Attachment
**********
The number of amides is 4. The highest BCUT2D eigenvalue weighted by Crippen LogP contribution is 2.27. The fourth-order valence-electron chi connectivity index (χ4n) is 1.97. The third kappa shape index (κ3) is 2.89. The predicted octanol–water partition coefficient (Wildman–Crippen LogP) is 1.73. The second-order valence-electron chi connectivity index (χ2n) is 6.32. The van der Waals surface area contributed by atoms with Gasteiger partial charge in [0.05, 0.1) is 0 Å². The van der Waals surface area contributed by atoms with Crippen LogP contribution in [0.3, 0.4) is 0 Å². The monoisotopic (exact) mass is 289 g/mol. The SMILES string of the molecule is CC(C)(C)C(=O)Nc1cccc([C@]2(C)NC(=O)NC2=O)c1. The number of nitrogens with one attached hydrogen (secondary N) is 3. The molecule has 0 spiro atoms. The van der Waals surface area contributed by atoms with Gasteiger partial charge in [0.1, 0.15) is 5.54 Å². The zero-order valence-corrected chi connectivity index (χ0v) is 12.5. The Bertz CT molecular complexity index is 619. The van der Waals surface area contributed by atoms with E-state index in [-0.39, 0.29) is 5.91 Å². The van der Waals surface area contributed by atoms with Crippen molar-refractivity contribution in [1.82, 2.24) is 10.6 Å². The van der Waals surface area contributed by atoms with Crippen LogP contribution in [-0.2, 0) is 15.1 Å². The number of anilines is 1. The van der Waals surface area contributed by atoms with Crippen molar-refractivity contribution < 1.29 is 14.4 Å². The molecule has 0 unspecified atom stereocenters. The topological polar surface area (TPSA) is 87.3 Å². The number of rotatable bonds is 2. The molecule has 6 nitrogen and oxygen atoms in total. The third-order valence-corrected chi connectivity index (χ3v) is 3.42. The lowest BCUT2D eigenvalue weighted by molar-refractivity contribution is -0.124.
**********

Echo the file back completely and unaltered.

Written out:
The number of amides is 4. The highest BCUT2D eigenvalue weighted by Crippen LogP contribution is 2.27. The fourth-order valence-electron chi connectivity index (χ4n) is 1.97. The third kappa shape index (κ3) is 2.89. The predicted octanol–water partition coefficient (Wildman–Crippen LogP) is 1.73. The second-order valence-electron chi connectivity index (χ2n) is 6.32. The van der Waals surface area contributed by atoms with Gasteiger partial charge in [0.05, 0.1) is 0 Å². The van der Waals surface area contributed by atoms with Crippen LogP contribution in [0.3, 0.4) is 0 Å². The monoisotopic (exact) mass is 289 g/mol. The SMILES string of the molecule is CC(C)(C)C(=O)Nc1cccc([C@]2(C)NC(=O)NC2=O)c1. The number of nitrogens with one attached hydrogen (secondary N) is 3. The molecule has 0 spiro atoms. The van der Waals surface area contributed by atoms with Gasteiger partial charge in [0.1, 0.15) is 5.54 Å². The zero-order valence-corrected chi connectivity index (χ0v) is 12.5. The Bertz CT molecular complexity index is 619. The van der Waals surface area contributed by atoms with E-state index in [-0.39, 0.29) is 5.91 Å². The van der Waals surface area contributed by atoms with Crippen molar-refractivity contribution in [1.82, 2.24) is 10.6 Å². The van der Waals surface area contributed by atoms with Crippen LogP contribution in [-0.2, 0) is 15.1 Å². The number of anilines is 1. The van der Waals surface area contributed by atoms with Crippen molar-refractivity contribution < 1.29 is 14.4 Å². The molecule has 0 unspecified atom stereocenters. The topological polar surface area (TPSA) is 87.3 Å². The number of rotatable bonds is 2. The molecule has 6 nitrogen and oxygen atoms in total. The third-order valence-corrected chi connectivity index (χ3v) is 3.42. The lowest BCUT2D eigenvalue weighted by molar-refractivity contribution is -0.124.